This year’s NFPW conference is coming together with an outstanding program, thanks in part to conference co-chair Sherrie Simmonds. Sherrie and the rest of the Alaska team have been working hard for months to make this year’s conference a memorable and informative experience. Sherrie is using her leadership and organization skills to help ensure the conference is a success. Take a minute to meet this unique and unbelievable member I am honored to call a friend.
Name: Sherrie Simmonds
City and State: Anchorage, Alaska
Affiliate and any leadership positions: I’m currently Alaska Chapter President and co-chair for the 2015 NFPW Conference. Prior to my presidency, I served several years both as affiliate secretary and treasurer.
Years a member of NFPW: 25
Tell us a little about you.
I spent my 20s in Oregon, working as an office manager for a physician. I became the first person in my hometown to become a Certified Medical Assistant. After helping start a local chapter of the American Association of Medical Assistants, I eventually served as Oregon state president just prior to moving to Alaska. When I found it impossible to find a job in the medical field in Anchorage, I was fortunate to begin working for a state agency, Alaska State Housing Authority. After a few years as the administrative assistant to the CEO, Deputy CEO, and two attorneys, they created a new position, Community Relations Coordinator, where I did community outreach and public relations. Later, following a merger with a public corporation, Alaska Housing Finance Corp., I was promoted to Corporate Communications Officer, where I managed the public relations and marketing, which eventually included the intranet and website. I became active in Public Relations Society of America and later served as Alaska chapter president. One of my best decisions was to join Toastmasters in 1989. I was extremely frightened of speaking, but eventually began to love it. It took many years, but I finally earned their highest designation, Distinguished Toastmaster, and I’ve won several state and international speech contests.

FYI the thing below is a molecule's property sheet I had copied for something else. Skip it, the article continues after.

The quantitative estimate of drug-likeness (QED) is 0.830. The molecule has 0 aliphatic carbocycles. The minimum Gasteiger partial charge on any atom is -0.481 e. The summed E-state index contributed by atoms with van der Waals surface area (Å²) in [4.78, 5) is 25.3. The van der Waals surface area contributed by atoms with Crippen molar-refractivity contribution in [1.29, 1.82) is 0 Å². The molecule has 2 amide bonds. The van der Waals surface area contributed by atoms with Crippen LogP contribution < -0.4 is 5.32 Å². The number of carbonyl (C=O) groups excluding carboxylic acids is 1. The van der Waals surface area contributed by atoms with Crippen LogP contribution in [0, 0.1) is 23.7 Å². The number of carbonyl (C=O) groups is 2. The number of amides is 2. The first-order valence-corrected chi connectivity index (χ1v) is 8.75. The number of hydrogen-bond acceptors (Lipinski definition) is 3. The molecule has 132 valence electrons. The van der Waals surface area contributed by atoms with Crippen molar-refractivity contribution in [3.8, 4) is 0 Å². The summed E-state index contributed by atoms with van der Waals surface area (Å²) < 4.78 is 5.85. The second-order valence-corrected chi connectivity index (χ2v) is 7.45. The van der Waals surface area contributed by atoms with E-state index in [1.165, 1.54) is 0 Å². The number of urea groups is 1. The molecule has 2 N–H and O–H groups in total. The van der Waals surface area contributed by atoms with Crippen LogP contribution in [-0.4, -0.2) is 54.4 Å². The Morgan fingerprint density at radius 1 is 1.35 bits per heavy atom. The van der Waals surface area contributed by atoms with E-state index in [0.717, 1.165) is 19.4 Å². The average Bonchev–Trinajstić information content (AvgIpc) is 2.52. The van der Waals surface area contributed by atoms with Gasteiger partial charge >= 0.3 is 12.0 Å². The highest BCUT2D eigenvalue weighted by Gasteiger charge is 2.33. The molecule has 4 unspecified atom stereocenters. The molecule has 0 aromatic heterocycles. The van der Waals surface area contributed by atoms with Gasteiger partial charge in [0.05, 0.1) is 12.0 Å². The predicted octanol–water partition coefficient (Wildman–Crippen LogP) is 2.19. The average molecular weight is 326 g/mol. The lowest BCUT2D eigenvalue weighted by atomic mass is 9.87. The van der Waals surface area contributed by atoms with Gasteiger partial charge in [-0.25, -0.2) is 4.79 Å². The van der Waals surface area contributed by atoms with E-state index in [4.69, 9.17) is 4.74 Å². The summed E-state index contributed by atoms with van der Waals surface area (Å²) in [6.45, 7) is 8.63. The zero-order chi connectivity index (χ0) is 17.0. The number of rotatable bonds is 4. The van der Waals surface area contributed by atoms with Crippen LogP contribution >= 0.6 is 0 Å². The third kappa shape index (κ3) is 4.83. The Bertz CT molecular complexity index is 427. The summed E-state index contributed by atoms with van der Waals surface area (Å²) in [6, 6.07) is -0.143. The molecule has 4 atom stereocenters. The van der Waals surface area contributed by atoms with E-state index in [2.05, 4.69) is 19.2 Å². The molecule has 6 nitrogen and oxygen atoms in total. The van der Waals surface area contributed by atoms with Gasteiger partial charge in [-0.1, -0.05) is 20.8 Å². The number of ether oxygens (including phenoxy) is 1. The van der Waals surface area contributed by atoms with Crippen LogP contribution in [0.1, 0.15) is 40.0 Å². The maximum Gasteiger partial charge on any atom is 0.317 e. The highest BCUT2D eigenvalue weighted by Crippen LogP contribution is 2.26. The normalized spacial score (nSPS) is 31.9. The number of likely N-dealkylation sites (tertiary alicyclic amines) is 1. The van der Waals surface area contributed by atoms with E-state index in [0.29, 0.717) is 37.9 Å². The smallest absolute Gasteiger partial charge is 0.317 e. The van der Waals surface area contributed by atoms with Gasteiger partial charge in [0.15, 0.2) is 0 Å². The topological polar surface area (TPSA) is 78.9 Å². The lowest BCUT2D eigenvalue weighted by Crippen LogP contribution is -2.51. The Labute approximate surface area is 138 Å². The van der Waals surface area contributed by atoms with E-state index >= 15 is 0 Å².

Since retiring four years ago, I’ve expanded my Toastmasters’ affiliation to three clubs, began teaching AARP Smart Driver courses, joined an investment club, and now serve as the CEO (Chief Enthusiastic Officer) for the Wild Women on Wine—Alaska Women of the Vine.
My husband Jack and I love to travel. I’ve been to 37 states, 78 countries, and all five continents. I have a step-daughter and four grandchildren in Utah. And here in Alaska, I have an Egyptian Mau cat named Sphera and a very large goldfish named Georg.
Any career advice you would give?
My philosophy has always been to “go with the flow,” expect change, and be willing to take on new responsibilities. It may feel uncomfortable at first; but it will push you to continue learning. Take online or night classes. Join Toastmasters. Don’t worry about your job description; never say, “That’s not my job.” Volunteer to help on a project; or, if you have some free time, offer to help a co-worker. If you keep busy, you’ll never be bored, time will pass quickly, and the experience may just help you meet the right person or learn the right skill to get the next promotion or your dream job.
Which talent would you most like to have?
I would love to be able to sing. Growing up and through high school, I was a Girl Scout and would often lead the singing on the bus or around the campfire. I didn’t know I couldn’t carry a tune. It wasn’t until my husband winced a few times that I wondered if singing lessons could possibly help.
If you could live anywhere, where would it be?
It’s right here in Anchorage, Alaska. I’ve been here 32 years and can’t imagine living anywhere else. We have natural beauty, along with moose, lynx, black bear, and wild hares literally in our backyard. And I love the seasons. Living with warm sunshine all year long would probably be boring.
What book are you reading?
I’m like someone else you interviewed recently, who always has several books going at once. I just finished The Martian. (Wanted to read it before the movie comes out.) For my book clubs, I’m reading In My Brother’s Image: Twin Brothers Separated by Faith After the Holocaust, and John Muir and the Ice That Started a Fire: How a Visionary and the Glaciers of Alaska Changed America. I recently started 1,000 Foods to Eat Before You Die: A Food Lover’s Life List. I love to eat, but not cook—my husband does ALL our cooking. And the final book is Desert Lost: A Lena Jones Mystery. I started the series after hearing the author, Betty Webb, speak at an NFPW conference a couple of years ago. Although they’re fun mysteries, they make a social statement—this one about polygamy.
What would people be surprised to learn about you?
I used to be pretty good at both hula hooping and limbo. When I was younger—much younger—I won a number of ‘50s Nights contests.
Why is your affiliate and NFPW important to you?
I’ve made such terrific friends, continued to learn from our monthly luncheon speakers, and had the opportunity to successfully compete nationally in the communications contest. I’m very thankful to the person who first invited me to my first meeting and very sorry she passed away a few years ago.
Way to follow you on a website, twitter, Facebook, etc.
Twitter: @alaskasherrie, LinkedIn: https://www.linkedin.com/in/sherriesimmonds; Facebook: Sherrie Simmonds